Spotlight on Literary Heroines: Nancy Drew

For Women’s History Month this year, I’ve been so excited to write lots for my blog and have been thinking of themes to go with – and then it hit me when I was reading a really interesting book by the Women’s Studies Group. Reading Women. I’ve been wanting to read more and more books by women, particularly non-Western authors, as well as getting through the stack of women’s history books I bought throughout my PhD but got put to one side as I focussed on my research. Alongside this, I thought it’d be fun to reflect on my favourite authors and literary heroines. So that is what this month is dedicated to on History Lizzie – Reading Women. And what better way to start than with the first literary heroine I fell in love with as a child…

I’ve loved Nancy Drew ever since my mum first saw a copy of a Nancy Drew mystery story in a National Trust second-hand book shop and suggested that I might like to read it. It was a natural successor to my avid reading of the Famous Five and the Secret Seven, and she had enjoyed reading Nancy mysteries when she was younger. I said I’d give it a go, and there a lifelong love began. From then on, every time we visited a National Trust property with a second-hand book shop, I was straight in there with my pocket money looking for a Nancy Drew mystery so I could read more about this sixteen/seventeen-year-old who solved mysteries in the town of River Heights, along with her friends Bess and George and boyfriend Ned Nickerson.

The Nancy Drew mystery stories have gone through several iterations – they were first published in 1930, all with the author Carolyn Keene, the pseudonym for a couple of different authors. Most notably, however, Nancy was the work of Mildred Wirt Benson, who wrote the first Nancy Drew novels. She was keen on adventure, and that was what Nancy offers. Though Nancy has changed over the years – both on the page and screen, most recently with the CW’s television series which was shown in the autumn last year – her key characteristics have remained the same. More recent versions have also thankfully moved past racist descriptions of characters in the books.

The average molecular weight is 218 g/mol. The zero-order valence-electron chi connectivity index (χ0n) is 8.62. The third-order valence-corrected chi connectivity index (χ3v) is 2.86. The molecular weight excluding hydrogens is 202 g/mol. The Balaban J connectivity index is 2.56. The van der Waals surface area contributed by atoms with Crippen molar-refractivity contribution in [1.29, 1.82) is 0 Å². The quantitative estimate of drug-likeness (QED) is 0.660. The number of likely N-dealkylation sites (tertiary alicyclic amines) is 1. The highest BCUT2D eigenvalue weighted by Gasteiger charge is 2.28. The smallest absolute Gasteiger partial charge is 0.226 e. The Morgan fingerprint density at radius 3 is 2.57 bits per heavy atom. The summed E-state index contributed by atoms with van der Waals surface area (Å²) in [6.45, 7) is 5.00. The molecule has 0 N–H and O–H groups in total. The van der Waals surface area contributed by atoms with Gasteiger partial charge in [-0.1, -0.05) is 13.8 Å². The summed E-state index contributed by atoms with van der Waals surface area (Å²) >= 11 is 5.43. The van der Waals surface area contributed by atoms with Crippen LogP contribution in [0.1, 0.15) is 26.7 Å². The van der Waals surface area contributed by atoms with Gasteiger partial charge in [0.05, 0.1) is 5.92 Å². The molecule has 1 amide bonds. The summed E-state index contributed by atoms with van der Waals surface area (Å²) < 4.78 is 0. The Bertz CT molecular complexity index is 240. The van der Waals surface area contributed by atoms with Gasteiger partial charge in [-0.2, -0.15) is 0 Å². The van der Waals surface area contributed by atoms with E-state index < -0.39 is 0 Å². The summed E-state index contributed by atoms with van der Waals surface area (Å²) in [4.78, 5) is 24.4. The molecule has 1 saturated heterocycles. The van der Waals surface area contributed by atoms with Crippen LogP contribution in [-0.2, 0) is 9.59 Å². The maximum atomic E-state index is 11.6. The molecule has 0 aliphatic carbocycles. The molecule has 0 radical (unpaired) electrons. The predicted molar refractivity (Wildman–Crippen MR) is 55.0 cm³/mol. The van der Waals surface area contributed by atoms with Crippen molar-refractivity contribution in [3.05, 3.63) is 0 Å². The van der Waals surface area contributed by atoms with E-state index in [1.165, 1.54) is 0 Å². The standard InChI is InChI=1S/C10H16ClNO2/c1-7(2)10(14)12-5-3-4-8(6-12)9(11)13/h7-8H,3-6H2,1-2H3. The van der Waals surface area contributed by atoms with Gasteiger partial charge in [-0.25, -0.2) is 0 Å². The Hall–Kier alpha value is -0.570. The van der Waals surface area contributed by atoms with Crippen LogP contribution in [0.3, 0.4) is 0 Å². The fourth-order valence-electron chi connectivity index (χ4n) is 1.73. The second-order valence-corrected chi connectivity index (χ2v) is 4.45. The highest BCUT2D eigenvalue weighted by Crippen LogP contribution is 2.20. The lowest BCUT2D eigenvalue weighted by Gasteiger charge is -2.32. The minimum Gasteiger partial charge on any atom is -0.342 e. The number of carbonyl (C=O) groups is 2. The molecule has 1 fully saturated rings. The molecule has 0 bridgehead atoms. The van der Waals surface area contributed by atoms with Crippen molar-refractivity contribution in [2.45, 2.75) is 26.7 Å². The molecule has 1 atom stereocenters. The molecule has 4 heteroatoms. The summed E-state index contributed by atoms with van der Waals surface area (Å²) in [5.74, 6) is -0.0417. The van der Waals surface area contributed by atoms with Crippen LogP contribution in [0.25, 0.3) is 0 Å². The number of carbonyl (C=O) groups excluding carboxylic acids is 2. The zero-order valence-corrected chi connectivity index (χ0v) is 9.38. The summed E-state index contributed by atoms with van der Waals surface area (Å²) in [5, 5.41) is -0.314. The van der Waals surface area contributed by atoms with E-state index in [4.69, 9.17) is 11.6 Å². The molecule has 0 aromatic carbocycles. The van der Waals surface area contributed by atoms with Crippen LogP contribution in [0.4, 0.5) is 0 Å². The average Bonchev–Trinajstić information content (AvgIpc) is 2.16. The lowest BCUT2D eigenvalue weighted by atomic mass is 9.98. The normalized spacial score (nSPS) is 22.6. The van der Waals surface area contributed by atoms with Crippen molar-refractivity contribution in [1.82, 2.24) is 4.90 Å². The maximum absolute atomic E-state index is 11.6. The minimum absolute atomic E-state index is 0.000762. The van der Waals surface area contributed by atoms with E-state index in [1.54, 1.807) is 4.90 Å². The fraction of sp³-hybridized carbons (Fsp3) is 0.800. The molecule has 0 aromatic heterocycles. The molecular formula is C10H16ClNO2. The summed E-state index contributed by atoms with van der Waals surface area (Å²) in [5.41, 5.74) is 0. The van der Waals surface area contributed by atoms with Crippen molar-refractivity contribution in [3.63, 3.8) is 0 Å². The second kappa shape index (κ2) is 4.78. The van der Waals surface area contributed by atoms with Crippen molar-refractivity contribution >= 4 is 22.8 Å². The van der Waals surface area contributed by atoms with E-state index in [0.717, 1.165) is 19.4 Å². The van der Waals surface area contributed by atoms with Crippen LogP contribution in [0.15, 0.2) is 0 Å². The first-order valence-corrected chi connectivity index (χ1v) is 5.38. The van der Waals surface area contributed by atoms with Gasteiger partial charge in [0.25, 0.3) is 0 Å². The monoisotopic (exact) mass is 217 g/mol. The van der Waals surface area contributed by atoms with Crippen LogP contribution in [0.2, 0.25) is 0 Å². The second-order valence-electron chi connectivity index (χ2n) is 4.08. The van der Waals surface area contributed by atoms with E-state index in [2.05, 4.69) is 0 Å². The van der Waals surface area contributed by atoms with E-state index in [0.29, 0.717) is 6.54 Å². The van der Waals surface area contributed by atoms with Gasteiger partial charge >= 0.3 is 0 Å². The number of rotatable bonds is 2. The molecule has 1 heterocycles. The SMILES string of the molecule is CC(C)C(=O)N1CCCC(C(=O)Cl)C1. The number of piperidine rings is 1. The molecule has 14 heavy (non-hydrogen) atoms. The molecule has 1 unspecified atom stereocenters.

Nancy is intelligent, well-respected, and her opinion frequently asked for. Adults put trust in her and her knowledge and resourcefulness, and she is great in a crisis. Nobody can contain Nancy for long – whether the culprit of the crime she is solving catches up with her, or she is following a decoy. They were all things that inspired me as an eight-year-old, and still do, even though I’m now eight or nine years past the age Nancy is immortalised as. Ruth Bader Ginsburg hit the nail on the head for me when she told how she admired Nancy because

“she was adventuresome, daring, and her boyfriend was a much more passive type than she was.”

(See the full NY Times article telling of the Supreme Court women who held Nancy as a role model here).

I liked that Nancy pushed boundaries because she believed in doing the right thing, and that she was a leader. She would never be put in a box or sit by if she thought something was wrong. She was brave and quick-thinking. And as much as I did like that she had a significant other who appreciated her intelligence and logic skills, I did enjoy, as Bader Ginsburg did, that he wasn’t the one being celebrated for his prowess. It was nice to see that her having a boyfriend was not the main plotline: it was an aside to Nancy’s work as a detective. It was a positive thing to see as a young girl that Nancy succeeded in her own right, doing what she wanted to do.

Admittedly, Nancy didn’t always get it right first time and she was prone to a couple of lectures along the way… but I guess that made her a little more human in her know-it-all moments! I know I’ll always love her whatever, and come back to her every so often just to get my dose of her mystery-solving girl power for many years to come!


Find Penguin Random House’s list of the classic Nancy Drew books in title order here.

Read this really interesting article from SmithsonianMag about the life and writing of Mildred Wirt Benson here.


I’m yet to watch the CW series of Nancy Drew yet (though you might find that in my March or April round up!) but I still absolutely love the 2007 film starring Emma Roberts. It is a totally new story, set in Hollywood, and I have watched it to death. I really wish it had been picked up into a movie series, Roberts made a great Nancy! See the trailer here.


In Savannah there is a brilliant bookshop, Books on Bay, which specialises in Children’s Literature, and Nancy Drew in particular. I could spend hours in there browsing all the fantastic editions of Nancy Drew books they have!

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